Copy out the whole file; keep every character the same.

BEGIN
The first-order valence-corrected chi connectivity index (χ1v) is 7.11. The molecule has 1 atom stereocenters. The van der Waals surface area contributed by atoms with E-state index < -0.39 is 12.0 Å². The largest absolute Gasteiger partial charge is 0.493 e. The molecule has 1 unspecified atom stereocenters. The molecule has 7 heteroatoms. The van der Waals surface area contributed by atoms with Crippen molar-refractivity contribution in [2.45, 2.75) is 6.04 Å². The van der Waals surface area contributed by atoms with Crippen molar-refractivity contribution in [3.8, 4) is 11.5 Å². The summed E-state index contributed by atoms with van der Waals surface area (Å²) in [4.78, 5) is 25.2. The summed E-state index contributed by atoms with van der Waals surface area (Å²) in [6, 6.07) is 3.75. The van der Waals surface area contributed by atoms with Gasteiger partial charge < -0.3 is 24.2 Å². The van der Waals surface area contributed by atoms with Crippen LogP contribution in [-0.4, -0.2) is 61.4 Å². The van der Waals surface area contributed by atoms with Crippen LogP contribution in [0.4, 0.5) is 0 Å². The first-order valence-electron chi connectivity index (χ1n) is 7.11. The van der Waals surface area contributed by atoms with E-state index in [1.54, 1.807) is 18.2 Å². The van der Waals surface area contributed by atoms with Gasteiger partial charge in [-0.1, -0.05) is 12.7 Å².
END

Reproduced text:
The first-order valence-corrected chi connectivity index (χ1v) is 7.11. The molecule has 1 atom stereocenters. The van der Waals surface area contributed by atoms with E-state index < -0.39 is 12.0 Å². The largest absolute Gasteiger partial charge is 0.493 e. The molecule has 1 unspecified atom stereocenters. The molecule has 7 heteroatoms. The van der Waals surface area contributed by atoms with Crippen molar-refractivity contribution in [2.45, 2.75) is 6.04 Å². The van der Waals surface area contributed by atoms with Crippen molar-refractivity contribution in [3.8, 4) is 11.5 Å². The summed E-state index contributed by atoms with van der Waals surface area (Å²) in [4.78, 5) is 25.2. The summed E-state index contributed by atoms with van der Waals surface area (Å²) in [6, 6.07) is 3.75. The van der Waals surface area contributed by atoms with Gasteiger partial charge < -0.3 is 24.2 Å². The van der Waals surface area contributed by atoms with Crippen LogP contribution in [-0.4, -0.2) is 61.4 Å². The van der Waals surface area contributed by atoms with Crippen LogP contribution in [0.4, 0.5) is 0 Å². The first-order valence-electron chi connectivity index (χ1n) is 7.11. The van der Waals surface area contributed by atoms with E-state index in [1.54, 1.807) is 18.2 Å². The van der Waals surface area contributed by atoms with Gasteiger partial charge in [-0.1, -0.05) is 12.7 Å².